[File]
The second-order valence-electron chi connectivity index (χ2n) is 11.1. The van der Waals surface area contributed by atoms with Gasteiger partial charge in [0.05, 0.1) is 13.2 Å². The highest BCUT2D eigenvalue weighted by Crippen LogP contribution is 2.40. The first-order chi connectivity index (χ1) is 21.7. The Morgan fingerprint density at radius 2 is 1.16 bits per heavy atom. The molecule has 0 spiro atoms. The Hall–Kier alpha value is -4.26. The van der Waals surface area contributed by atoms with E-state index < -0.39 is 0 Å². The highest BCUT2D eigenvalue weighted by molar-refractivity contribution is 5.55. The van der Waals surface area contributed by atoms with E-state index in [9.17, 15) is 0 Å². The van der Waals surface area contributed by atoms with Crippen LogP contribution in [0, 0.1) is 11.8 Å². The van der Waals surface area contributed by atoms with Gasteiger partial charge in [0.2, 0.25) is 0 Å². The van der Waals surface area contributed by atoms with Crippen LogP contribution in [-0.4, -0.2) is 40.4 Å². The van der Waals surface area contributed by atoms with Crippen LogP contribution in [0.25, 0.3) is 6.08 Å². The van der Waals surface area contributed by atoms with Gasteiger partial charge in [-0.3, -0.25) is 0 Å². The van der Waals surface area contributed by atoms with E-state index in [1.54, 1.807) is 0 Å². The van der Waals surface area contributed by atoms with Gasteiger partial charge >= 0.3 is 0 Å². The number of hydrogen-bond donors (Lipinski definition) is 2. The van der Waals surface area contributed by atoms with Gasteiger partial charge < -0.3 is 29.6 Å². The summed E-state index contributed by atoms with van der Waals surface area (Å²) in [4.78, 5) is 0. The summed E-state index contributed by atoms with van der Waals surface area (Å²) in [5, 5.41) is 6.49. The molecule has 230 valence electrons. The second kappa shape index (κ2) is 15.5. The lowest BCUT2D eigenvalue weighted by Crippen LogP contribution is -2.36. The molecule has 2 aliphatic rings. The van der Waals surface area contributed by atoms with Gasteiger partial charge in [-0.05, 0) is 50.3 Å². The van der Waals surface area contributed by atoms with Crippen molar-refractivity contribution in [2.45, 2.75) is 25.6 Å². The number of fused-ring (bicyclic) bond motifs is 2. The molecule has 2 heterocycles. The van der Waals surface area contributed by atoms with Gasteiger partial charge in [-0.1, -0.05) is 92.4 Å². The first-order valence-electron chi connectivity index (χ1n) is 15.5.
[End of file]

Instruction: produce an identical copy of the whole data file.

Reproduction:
The second-order valence-electron chi connectivity index (χ2n) is 11.1. The van der Waals surface area contributed by atoms with Gasteiger partial charge in [0.05, 0.1) is 13.2 Å². The highest BCUT2D eigenvalue weighted by Crippen LogP contribution is 2.40. The first-order chi connectivity index (χ1) is 21.7. The Morgan fingerprint density at radius 2 is 1.16 bits per heavy atom. The molecule has 0 spiro atoms. The Hall–Kier alpha value is -4.26. The van der Waals surface area contributed by atoms with E-state index < -0.39 is 0 Å². The highest BCUT2D eigenvalue weighted by molar-refractivity contribution is 5.55. The van der Waals surface area contributed by atoms with E-state index in [9.17, 15) is 0 Å². The van der Waals surface area contributed by atoms with Crippen LogP contribution in [0, 0.1) is 11.8 Å². The van der Waals surface area contributed by atoms with Gasteiger partial charge in [0.2, 0.25) is 0 Å². The van der Waals surface area contributed by atoms with Crippen LogP contribution in [-0.4, -0.2) is 40.4 Å². The van der Waals surface area contributed by atoms with Crippen LogP contribution in [0.25, 0.3) is 6.08 Å². The van der Waals surface area contributed by atoms with Gasteiger partial charge in [-0.3, -0.25) is 0 Å². The van der Waals surface area contributed by atoms with E-state index in [1.54, 1.807) is 0 Å². The van der Waals surface area contributed by atoms with Gasteiger partial charge >= 0.3 is 0 Å². The number of hydrogen-bond donors (Lipinski definition) is 2. The van der Waals surface area contributed by atoms with Gasteiger partial charge < -0.3 is 29.6 Å². The summed E-state index contributed by atoms with van der Waals surface area (Å²) in [4.78, 5) is 0. The summed E-state index contributed by atoms with van der Waals surface area (Å²) in [5, 5.41) is 6.49. The molecule has 230 valence electrons. The second kappa shape index (κ2) is 15.5. The lowest BCUT2D eigenvalue weighted by Crippen LogP contribution is -2.36. The molecule has 2 aliphatic rings. The van der Waals surface area contributed by atoms with Gasteiger partial charge in [-0.05, 0) is 50.3 Å². The van der Waals surface area contributed by atoms with Crippen molar-refractivity contribution in [2.45, 2.75) is 25.6 Å². The number of fused-ring (bicyclic) bond motifs is 2. The molecule has 2 heterocycles. The van der Waals surface area contributed by atoms with Gasteiger partial charge in [-0.1, -0.05) is 92.4 Å². The first-order valence-electron chi connectivity index (χ1n) is 15.5.